I think it's awfully hard, however, to argue that pardons were the key step. The entire process broke down. Looking back, I don't know what would have been better. But I do think that one of the lessons for those who believe that torture should be met by prosecutions and prison time is just how difficult that might be, just in practical terms. If the goal, as commenters argue, is to deter future misdeeds, then lengthy prosecutions with uncertain results are unlikely to do the trick, or at least so I believe. Moreover, and this is one of the things I've argued several times before, the shared legal jeopardy across an administration makes everyone a lot less likely to cooperate with investigations. After all, Cap Weinberger wasn't at the heart of Iran-Contra, but he wound up in trouble years later. The truth is that prosecutions for torture might get to the people most responsible -- or might wind up ignoring them, if they were good at covering themselves, and put people tangential to the problem into prison. Or perhaps low-level operatives pay the price, and the people who actually set the policy go free. That's the long-term prognosis for prosecutions. And, given the previous example, there's every possibility that the next Republican president would pardon anyone who does get convicted.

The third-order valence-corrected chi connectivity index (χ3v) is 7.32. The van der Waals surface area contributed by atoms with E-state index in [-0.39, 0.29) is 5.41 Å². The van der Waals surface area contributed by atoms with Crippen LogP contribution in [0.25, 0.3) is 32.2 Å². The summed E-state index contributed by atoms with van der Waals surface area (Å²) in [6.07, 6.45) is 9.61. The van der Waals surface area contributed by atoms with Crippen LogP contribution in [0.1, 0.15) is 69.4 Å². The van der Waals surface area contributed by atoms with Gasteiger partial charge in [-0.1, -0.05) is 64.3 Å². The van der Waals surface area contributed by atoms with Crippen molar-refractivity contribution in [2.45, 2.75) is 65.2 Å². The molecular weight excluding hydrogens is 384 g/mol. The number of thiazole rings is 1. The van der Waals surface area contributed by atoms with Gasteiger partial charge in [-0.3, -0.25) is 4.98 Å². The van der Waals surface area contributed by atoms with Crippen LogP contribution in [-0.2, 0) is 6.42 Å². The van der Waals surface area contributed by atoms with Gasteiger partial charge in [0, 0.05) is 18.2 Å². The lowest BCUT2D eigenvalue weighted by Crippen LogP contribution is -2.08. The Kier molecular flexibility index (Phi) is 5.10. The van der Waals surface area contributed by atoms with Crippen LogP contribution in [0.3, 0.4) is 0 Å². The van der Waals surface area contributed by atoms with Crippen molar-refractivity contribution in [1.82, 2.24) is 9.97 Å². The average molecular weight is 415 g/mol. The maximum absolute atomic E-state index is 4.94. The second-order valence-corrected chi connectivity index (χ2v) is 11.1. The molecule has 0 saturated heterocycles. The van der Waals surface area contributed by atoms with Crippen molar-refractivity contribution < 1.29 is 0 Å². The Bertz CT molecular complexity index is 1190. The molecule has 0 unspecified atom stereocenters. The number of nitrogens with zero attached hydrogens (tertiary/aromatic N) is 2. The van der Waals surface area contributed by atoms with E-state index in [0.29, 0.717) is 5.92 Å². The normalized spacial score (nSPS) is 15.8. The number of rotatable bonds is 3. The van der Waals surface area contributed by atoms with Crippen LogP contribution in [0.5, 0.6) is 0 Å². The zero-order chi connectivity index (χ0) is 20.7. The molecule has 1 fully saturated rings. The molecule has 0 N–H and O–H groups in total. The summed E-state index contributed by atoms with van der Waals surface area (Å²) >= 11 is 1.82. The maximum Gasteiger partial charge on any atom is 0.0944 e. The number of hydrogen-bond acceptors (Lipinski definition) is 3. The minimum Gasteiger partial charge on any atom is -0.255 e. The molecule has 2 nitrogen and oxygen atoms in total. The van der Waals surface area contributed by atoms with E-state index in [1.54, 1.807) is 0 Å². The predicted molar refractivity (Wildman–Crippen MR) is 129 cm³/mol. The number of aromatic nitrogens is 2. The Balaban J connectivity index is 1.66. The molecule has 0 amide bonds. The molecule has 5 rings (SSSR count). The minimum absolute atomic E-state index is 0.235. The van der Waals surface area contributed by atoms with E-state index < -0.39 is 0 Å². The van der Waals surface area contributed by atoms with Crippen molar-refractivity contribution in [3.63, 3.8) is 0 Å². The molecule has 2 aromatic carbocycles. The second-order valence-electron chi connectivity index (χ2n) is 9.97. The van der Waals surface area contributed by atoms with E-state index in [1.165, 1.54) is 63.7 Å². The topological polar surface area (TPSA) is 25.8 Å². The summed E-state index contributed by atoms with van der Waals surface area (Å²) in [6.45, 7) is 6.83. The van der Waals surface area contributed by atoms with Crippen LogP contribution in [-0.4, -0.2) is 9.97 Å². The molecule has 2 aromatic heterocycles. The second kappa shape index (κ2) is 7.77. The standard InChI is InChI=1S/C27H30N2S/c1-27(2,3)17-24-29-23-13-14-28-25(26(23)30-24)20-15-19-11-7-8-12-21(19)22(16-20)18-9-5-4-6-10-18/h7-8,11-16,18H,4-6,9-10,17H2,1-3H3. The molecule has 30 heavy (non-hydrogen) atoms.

That's certainly not what I am advocating in the present case. I guess what I think is that another drawn-out legal process, like the one from 1987-1992, is likely to get the same results; Republicans will feel persecuted for partisan reasons, or at least claim that they feel that way, and between that and real legal jeopardy for so many people, they will rally around the torturers. Which will mean (and has meant) endorsing torture ever less grudgingly. Basically, I think that the goals of reviving the consensus against torture and of devising good procedures for dealing with terrorists are not compatible with the goal of prosecuting people. I understand those who believe that there's a moral imperative involved in seeking justice for those who committed evil acts. I can't really argue against that. All I can do is to say that politics involves trade-offs, and in this case, if I'm right, satisfying the moral imperative will involve real costs that those who oppose torture, in my opinion, should be reluctant to accept.